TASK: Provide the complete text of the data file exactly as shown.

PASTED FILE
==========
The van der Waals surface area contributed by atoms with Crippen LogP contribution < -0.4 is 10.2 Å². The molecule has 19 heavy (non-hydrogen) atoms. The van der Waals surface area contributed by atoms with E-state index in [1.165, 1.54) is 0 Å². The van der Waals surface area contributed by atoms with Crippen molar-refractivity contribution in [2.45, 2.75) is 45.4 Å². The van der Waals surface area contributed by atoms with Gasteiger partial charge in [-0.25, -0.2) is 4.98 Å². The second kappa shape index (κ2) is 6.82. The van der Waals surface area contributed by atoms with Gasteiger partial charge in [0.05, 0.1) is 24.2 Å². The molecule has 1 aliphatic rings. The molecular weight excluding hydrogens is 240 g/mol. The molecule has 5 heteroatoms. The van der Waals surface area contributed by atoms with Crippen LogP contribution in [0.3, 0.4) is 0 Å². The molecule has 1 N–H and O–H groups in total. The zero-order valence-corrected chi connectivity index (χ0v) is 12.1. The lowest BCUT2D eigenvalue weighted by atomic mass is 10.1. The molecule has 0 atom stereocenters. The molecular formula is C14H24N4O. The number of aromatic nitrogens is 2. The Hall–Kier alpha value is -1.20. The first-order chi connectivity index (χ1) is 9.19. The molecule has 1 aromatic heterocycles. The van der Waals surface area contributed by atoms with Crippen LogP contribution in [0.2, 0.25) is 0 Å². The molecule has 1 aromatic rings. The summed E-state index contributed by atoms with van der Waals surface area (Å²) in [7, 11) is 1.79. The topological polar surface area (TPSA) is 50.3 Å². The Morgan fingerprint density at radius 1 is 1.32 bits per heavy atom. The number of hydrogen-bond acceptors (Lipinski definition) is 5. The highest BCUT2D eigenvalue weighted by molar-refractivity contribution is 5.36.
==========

The van der Waals surface area contributed by atoms with Crippen LogP contribution < -0.4 is 10.2 Å². The molecule has 19 heavy (non-hydrogen) atoms. The van der Waals surface area contributed by atoms with E-state index in [1.165, 1.54) is 0 Å². The van der Waals surface area contributed by atoms with Crippen molar-refractivity contribution in [2.45, 2.75) is 45.4 Å². The van der Waals surface area contributed by atoms with Gasteiger partial charge in [-0.25, -0.2) is 4.98 Å². The second kappa shape index (κ2) is 6.82. The van der Waals surface area contributed by atoms with Gasteiger partial charge in [0.05, 0.1) is 24.2 Å². The molecule has 1 aliphatic rings. The molecular weight excluding hydrogens is 240 g/mol. The molecule has 5 heteroatoms. The van der Waals surface area contributed by atoms with Crippen LogP contribution in [0.3, 0.4) is 0 Å². The molecule has 1 N–H and O–H groups in total. The zero-order valence-corrected chi connectivity index (χ0v) is 12.1. The lowest BCUT2D eigenvalue weighted by atomic mass is 10.1. The molecule has 0 atom stereocenters. The molecular formula is C14H24N4O. The number of aromatic nitrogens is 2. The Hall–Kier alpha value is -1.20. The first-order chi connectivity index (χ1) is 9.19. The molecule has 1 aromatic heterocycles. The van der Waals surface area contributed by atoms with Crippen LogP contribution in [0.2, 0.25) is 0 Å². The molecule has 1 aromatic rings. The summed E-state index contributed by atoms with van der Waals surface area (Å²) in [7, 11) is 1.79. The topological polar surface area (TPSA) is 50.3 Å². The Morgan fingerprint density at radius 1 is 1.32 bits per heavy atom. The number of hydrogen-bond acceptors (Lipinski definition) is 5. The highest BCUT2D eigenvalue weighted by molar-refractivity contribution is 5.36.